Beyond just a nice amenity for Calesa, Colen said the $24 million complex will be a community asset that will attract people to Ocala for swimming meets and other events of various sizes, for various age groups.
“For us, it’s a great win,” he said. “I know that when it’s fully operational, it’s going to pump a lot of revenue into the county – tourist tax, sales tax, heads in beds, restaurants and various things.” He said an economic analysis estimated FAST would generate some $182,000 a year in tax revenue for the community.
One final special part of Calesa Township will be the Ocala Tree of Life Sanctuary, a worship center that will be shared by the Temple Beth Shalom (Jewish) and First Congregational United Church of Christ (Protestant). According to a news release about the worship center, the goal is to “commit ourselves to creating a relationship and a facility within which our two communities of faith will share space and conduct our respective and mutual worship, as well as educational, social justice, and artistic endeavors.”
Calesa Township is being designed to encourage engagement with the outdoors. A network of trails and tunnels will connect the 19 neighborhoods. The trails will be different – some paved, some wooded, some rock – and are geared for everything from walking your dog and running to biking and working out. They will connect a series of pocket parks and recreation facilities. The trails will also feature interactive stations aimed at educating, enlightening and exercising. Tunnels will run under the development’s roads as a safety measure.
“It’s to get people to engage, to get outside, to do educational things,” Colen said.
Colen said he expects to start construction on the first neighborhood in early 2021. Each of the 19 neighborhoods will be priced differently, will cater to a different demographic of homebuyer, with houses starting at about $180,000 and going up from there. The first phase of single-family homes will be located on the property’s southwest corner, closest to On Top of the World.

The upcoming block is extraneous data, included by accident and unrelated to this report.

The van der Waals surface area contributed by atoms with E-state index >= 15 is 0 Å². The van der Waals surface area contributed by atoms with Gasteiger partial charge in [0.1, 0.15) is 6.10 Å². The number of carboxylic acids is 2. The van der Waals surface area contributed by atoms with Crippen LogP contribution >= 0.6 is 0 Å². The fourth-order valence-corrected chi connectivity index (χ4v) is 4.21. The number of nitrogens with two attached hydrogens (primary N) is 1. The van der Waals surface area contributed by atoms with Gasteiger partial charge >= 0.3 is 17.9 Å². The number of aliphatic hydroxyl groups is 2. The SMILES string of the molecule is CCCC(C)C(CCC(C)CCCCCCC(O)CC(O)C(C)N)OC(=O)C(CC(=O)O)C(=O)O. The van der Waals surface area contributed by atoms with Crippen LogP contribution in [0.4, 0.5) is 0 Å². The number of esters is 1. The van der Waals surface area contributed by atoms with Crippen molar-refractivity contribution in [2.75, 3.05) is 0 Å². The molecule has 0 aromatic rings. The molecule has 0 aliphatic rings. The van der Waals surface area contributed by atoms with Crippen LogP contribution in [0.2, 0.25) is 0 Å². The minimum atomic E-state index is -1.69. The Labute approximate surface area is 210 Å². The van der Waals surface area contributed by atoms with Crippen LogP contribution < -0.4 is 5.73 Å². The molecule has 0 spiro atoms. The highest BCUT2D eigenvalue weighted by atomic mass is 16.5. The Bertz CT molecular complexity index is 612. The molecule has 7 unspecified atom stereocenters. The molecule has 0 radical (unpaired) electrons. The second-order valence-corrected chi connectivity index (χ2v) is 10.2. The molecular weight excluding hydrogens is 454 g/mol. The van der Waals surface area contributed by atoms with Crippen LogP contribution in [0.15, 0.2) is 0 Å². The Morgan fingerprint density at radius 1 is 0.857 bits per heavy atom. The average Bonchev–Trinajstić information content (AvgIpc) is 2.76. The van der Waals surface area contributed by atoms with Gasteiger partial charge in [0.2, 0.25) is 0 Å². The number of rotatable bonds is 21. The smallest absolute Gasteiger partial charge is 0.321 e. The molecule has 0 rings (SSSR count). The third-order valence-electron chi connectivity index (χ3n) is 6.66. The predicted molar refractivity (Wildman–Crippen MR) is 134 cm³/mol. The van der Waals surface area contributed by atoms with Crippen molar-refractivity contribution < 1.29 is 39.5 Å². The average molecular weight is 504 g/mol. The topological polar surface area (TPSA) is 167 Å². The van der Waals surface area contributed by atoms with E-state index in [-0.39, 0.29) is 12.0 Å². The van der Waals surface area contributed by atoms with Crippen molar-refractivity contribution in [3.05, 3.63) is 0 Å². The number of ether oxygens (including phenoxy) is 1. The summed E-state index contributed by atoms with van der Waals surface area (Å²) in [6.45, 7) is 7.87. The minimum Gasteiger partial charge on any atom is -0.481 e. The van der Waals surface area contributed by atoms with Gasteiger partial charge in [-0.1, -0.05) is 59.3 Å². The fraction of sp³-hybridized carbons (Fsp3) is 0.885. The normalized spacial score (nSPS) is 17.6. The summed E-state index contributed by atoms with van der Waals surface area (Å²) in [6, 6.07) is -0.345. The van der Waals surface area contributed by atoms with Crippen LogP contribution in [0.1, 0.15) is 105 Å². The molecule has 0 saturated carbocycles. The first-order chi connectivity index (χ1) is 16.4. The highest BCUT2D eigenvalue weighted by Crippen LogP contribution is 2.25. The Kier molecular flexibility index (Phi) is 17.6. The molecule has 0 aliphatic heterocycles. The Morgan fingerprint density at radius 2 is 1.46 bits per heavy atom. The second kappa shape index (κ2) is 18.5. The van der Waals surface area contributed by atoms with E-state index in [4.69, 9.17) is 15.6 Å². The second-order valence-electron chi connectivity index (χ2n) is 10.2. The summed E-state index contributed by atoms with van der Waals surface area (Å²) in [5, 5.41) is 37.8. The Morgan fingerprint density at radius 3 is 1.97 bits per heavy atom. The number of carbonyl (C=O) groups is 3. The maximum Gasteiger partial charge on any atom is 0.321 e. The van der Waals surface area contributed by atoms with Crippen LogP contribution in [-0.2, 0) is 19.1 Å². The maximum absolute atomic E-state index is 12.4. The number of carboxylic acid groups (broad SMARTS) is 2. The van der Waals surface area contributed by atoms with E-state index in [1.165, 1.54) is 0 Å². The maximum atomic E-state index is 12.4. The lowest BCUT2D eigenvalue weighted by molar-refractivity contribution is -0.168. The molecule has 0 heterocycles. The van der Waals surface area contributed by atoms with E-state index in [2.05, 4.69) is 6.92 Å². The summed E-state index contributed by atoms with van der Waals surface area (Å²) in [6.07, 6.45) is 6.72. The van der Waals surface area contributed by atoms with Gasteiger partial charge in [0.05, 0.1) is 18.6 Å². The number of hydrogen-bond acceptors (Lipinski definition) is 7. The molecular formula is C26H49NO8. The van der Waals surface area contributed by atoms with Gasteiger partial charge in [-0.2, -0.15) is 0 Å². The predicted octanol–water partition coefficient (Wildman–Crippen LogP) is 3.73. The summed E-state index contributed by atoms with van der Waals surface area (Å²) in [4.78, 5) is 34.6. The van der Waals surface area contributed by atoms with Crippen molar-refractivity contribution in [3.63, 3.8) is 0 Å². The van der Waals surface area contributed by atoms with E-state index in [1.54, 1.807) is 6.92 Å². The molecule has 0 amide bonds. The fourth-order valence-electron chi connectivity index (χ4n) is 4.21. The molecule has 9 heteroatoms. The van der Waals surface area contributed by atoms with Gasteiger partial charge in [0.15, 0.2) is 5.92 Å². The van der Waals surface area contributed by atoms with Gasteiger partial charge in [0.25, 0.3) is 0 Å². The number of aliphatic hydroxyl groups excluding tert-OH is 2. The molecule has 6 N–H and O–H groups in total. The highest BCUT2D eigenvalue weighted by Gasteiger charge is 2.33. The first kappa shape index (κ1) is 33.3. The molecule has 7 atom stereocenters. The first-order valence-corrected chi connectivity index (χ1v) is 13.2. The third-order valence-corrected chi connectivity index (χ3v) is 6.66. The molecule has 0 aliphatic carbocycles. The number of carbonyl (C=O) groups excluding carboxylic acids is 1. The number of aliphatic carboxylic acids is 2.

And who will be the “average resident”? Massarella-Aiosa said “first-time homebuyers, families with young children and older people who want family nearby.”
So how has the community reacted to the news of this massive housing development?
“Just excitement,” Colen said. “This is interesting. This will bring in people. I am optimistic Marion County will be a destination. And a rising tide lifts all ships.”
The assessment appears to be accurate.
Pat Gabriel, the longtime president of the State Road 200 Coalition, has been a longtime advocate for smart growth along the 200 corridor. She sees the uniqueness of the project and the quality of the development as a positive addition to the 200 corridor – “even if it is 5,000 houses.”
“I think this development is very well designed and thought out – as 5,000-home developments go,” she said. “I think it will be an asset to the community.”
Gabriel noted, as did Colen, that plans to develop the property have always been on the boards. It was just a matter of what sort of development it would be.
“It’s logical. It’s well funded. It’s got something for everybody,” Gabriel said.
Especially the children.